I did quite a lot of adventuring in the autumn with Phoenix, of all disciplines to give her more experience, but the wet ground cut it short and with Christmas getting out and about went on the back burner a bit. I don’t think that’s a bad thing though, as it gives you time to focus on stepping up a level. Which is what I’ve been doing.
The flatwork side of things I’m slowly introducing novice movements, letting Phoenix think that they’re her idea. Medium trot is coming along nicely, she reins back well, direct transitions between halt and trot are sussed. It’s the dreaded walk to canter which keeps upsetting our canter work which is holding us back at the moment.
On the jumping side, I’ve done a lot of work on the canter and just before Christmas jump schooled her at a lovely, local venue. Through the autumn she was doing the 70cm and 80cm class so that she had a warm up before her level of jumping. However, now a 70cm course involves speed as she overreacts to my aids and is overly confident. Sure she goes clear, but it doesn’t feel controlled or like I have any say in how we go. In December, after jumping a course of 80cm I put the jumps up to 90-95cm. Then, it got interesting. Phoenix backed off the jumps, not enough that it all went wrong, but she had to think about the fences, and then she let me help her out. I could balance the canter and apply the leg on the approach. There were a couple of green errors, a pole down, the odd stop when she didn’t quite have the right canter and take off spot. But nothing unexplainable, and I found that I preferred the feel I had around a bigger course. It was time to step up a level!
With Christmas and the EHV outbreak over, I’m planning Phoenix’s adventures over the next few months. We’ve entered a combined training in a couple of weeks – a pre-novice dressage test and 85cm course. But the next showjumping competition I have in the diary has classes of 70,80,90cm. The first option is too simple for Phoenix, but the 90cm seems like such a jump up. I mean, she’s only jumped a couple of courses at that height non-competitively. Would I be throwing her into the deep end and creating a problem for myself if she scrambles round and loses her confidence?
When I take Phoenix jump schooling I try to go with a companion who will push me without pressure. Who will encourage the jumps to be raised appropriately, but doesn’t apply peer pressure to push us beyond our limits. I think this is really important for ensuring sessions are positive, confidence building, yet progressive.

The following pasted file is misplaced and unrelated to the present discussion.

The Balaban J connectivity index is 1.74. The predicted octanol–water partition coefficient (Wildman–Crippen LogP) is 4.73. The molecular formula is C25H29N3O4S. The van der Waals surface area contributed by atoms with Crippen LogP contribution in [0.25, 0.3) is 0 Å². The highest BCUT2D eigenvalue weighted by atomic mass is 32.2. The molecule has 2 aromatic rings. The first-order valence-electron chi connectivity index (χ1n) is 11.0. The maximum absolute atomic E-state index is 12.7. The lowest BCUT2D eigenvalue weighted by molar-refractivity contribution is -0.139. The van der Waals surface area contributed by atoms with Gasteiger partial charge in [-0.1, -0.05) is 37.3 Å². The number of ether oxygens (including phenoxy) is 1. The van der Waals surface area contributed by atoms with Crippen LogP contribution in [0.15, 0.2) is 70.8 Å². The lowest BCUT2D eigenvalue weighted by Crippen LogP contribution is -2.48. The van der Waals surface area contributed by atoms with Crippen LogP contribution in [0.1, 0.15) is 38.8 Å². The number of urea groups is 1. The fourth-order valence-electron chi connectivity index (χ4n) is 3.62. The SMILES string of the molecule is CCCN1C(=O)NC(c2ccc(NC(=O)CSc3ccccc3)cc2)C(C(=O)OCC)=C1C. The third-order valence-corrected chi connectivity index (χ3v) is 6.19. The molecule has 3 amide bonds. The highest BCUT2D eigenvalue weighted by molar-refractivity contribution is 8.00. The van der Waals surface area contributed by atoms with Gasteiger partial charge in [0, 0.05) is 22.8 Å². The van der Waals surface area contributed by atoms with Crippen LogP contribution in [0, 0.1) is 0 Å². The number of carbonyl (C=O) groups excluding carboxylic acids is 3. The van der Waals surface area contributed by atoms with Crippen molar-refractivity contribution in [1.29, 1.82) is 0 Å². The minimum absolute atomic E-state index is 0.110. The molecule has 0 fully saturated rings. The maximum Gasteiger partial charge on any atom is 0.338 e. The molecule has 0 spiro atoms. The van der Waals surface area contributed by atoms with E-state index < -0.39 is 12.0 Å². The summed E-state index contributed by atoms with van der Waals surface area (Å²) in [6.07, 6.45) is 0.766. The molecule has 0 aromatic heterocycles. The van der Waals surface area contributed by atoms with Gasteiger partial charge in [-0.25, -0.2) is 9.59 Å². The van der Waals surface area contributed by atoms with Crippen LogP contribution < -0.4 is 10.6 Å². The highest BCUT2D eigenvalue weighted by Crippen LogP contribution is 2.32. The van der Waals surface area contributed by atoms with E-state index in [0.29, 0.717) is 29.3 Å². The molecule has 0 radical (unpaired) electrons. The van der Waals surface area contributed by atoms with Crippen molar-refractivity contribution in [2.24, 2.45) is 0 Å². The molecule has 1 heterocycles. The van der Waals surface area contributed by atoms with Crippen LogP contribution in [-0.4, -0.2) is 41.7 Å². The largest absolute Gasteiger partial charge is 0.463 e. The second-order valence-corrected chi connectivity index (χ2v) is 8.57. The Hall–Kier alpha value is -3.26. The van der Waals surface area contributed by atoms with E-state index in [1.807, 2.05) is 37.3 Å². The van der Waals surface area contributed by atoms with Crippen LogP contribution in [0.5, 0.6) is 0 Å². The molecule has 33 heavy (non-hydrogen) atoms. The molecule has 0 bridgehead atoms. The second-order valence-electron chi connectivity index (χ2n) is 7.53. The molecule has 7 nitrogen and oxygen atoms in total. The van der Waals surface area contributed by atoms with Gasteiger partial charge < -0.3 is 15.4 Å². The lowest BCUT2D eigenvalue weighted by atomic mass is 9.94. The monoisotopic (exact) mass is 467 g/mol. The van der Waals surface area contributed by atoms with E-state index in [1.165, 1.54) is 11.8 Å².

For some reason, the 90cm class seems more daunting than when I entered Phoenix into her first 80cm. Perhaps it’s because I’ve not regularly jumped her at that height or higher, or perhaps it’s because it’s been almost four years since I was seriously jumping with Otis. And that was completely different: I was younger, had less to lose if it went wrong, was much more confident, knew Otis inside out, etc. I think there’s an element of my nerves as much as anything.
I want to step up a level with Phoenix, so before I made a decision, I decided to take Phoenix schooling again, with the aim of testing both of us around a bigger course to see how she coped and whether I felt that I was ready to give her the support that she needed round a bigger course. After all, it’s counter productive to wing it and get around a course by the skin of our teeth, than to give ourselves another few weeks of schooling at that level. Phoenix warmed up a little wildly over some smaller fences, doing her usual trick of ignoring my half halts and balancing aids and rushing to the fences. So after riding a course of 80-85cm, we built the jumps up so that they were 95cm high and the full width.
I was very pleased with how she jumped. Of course, it wasn’t perfect, she got a bit fast and flat on a related distance and took down the back rail, and we ended on a half stride to the final jump so just brought it down. But she felt powerful, confident, and jumped the height with ease, they were just errors which won’t happen with more experience. And when I rode the fences we’d faulted at again, she jumped them easily. So, decision made, we’re doing our first 90cm class at the end of the month, which should be fine with a warm up competition in the meantime. Wish us luck!